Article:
Gauteng premier, David Makhura, said on Tuesday the province is experiencing rising daily infections of the COVID-19 pandemic making it the second highest province after KwaZulu-Natal. Daily infections in the Western Cape seem to be stabilising.
The premier said Gauteng currently has recorded over 50 000 active cases of the pandemic saying the number is likely to surge as more people are returning back to the province from their festive holidays. He said Tshwane metro is emerging as the hotspot of infections in the province.
Makhura was briefing the media about the provincial command council status report on the coronavirus pandemic. The report also outlined measures that the province is putting in place to mitigate the rising daily infections and the resultant mortalities. Makhura said just in the past seven days, the infections have increased dramatically and indications are that this will not decrease any time soon.
He said their modelling shows that had the country remain on alert level 1, the numbers would be rising at an alarming rate, adding that level 3 lockdown will help curb the infections.
He said in total the province needs 525 beds to enable health facilities to cope with the second wave of infections. Said Makhura: “We are expecting case numbers to shoot to the roof, given the nature of the new variant and intensity of the second wave. This is going to be impacted positively by the level of compliance in lockdown level 3.”
But Makhura said although hospitals in the province are taking strain, they were not yet packed to capacity. “We are not yet at the level where our hospitals are full, but numbers are increasing quite rapidly,” said the premier, adding that they will increase bed capacity in all public hospitals in the province. The recent social media pictures showing scenes of overcrowding at Steve Biko Academic Hospital in Pretoria highlighted the dire straits of most hospitals in Gauteng.
Makhura said the number of hospital admissions in the public health facilities was stable until December when they suddenly started to peak again. “At the beginning of January, we were as low as 700 hospital admissions, in the public sector. Those numbers doubled … and over the past seven days, they tripled to more than 2, 700,” he said.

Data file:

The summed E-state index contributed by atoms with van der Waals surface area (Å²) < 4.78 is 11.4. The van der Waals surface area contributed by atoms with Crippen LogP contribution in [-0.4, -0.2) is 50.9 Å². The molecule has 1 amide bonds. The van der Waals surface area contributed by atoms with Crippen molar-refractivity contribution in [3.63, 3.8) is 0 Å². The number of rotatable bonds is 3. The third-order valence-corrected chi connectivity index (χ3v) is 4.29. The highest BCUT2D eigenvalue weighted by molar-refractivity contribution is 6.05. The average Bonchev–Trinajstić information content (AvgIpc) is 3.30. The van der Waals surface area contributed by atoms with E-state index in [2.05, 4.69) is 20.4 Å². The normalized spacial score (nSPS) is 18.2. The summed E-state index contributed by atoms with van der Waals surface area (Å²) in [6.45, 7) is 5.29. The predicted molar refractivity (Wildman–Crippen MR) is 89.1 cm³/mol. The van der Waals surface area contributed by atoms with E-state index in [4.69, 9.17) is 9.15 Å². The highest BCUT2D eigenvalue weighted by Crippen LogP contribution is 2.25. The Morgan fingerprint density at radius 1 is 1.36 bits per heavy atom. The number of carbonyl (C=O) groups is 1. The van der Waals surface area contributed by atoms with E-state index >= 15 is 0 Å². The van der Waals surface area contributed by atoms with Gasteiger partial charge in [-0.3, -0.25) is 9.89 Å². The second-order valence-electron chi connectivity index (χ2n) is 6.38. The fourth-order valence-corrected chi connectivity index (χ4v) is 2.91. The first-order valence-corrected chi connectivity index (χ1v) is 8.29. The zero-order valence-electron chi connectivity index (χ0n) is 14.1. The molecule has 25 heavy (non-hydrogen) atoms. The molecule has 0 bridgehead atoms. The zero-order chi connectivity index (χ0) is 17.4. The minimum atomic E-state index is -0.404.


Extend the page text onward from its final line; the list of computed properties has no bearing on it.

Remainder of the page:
He said both the public and private hospitals admissions figures come to around 4, 500, indicating that both are under pressure. Makhura said 4,129 people are hospitalised in public and private facilities. Of those, 220 are ventilated and 384 are on oxygen.
He said as a direct response to the second wave of confirmed infection cases and the rising hospital admissions, the province has decided to fully utilise the Nasrec field hospitals. The facility was one of the field hospitals opened across the province during the first wave of the pandemic. But until now it was “fairly empty with just over 300 patients admitted”. The field hospital is equipped to accommodate patient for critical care, quarantine and for persons under investigation who are suspected to have contracted COVID-19.
But critics said the premier failed to clearly outline his plan on how the province is going to address the critical issue of staff shortage at the public hospitals. They said there are no sufficient numbers of properly trained health practitioners to run these facilities as well as provide care to the patients.
Makhura’s spokesperson, Vuyo Mhanga, conceded today during 702 radio follow-up interview that they currently do not have adequate personnel to deploy to these sites but that the issue is receiving attention. One way of addressing this was to recall retired doctors and nurses and also enlist newly-graduated nurses and doctors who have completed their community services.
During the briefing, the premier also noted that the demographics and profile of people being admitted in hospitals across the provinces show it is mostly youth. He said this is a direct outcome of the contravention of stipulated lockdown regulations because the youth continued to hold parties and gatherings in December.
He referred to two particular incidences; the first one was when just before December break, a crowd of youngsters was seen publicly drinking alcohol and dancing to music along R80 Mabopane highway. The second incident relates to youth who went to take part in the Rage Festival held in KwaZulu-Natal.
“What we are experiencing now is a combination of interactions people had in December, especially mid-December in the run-up to Christmas. Gatherings were taking place. Young people were the drivers of this. The message to young people is that this new variant is very deadly,” said Makhura.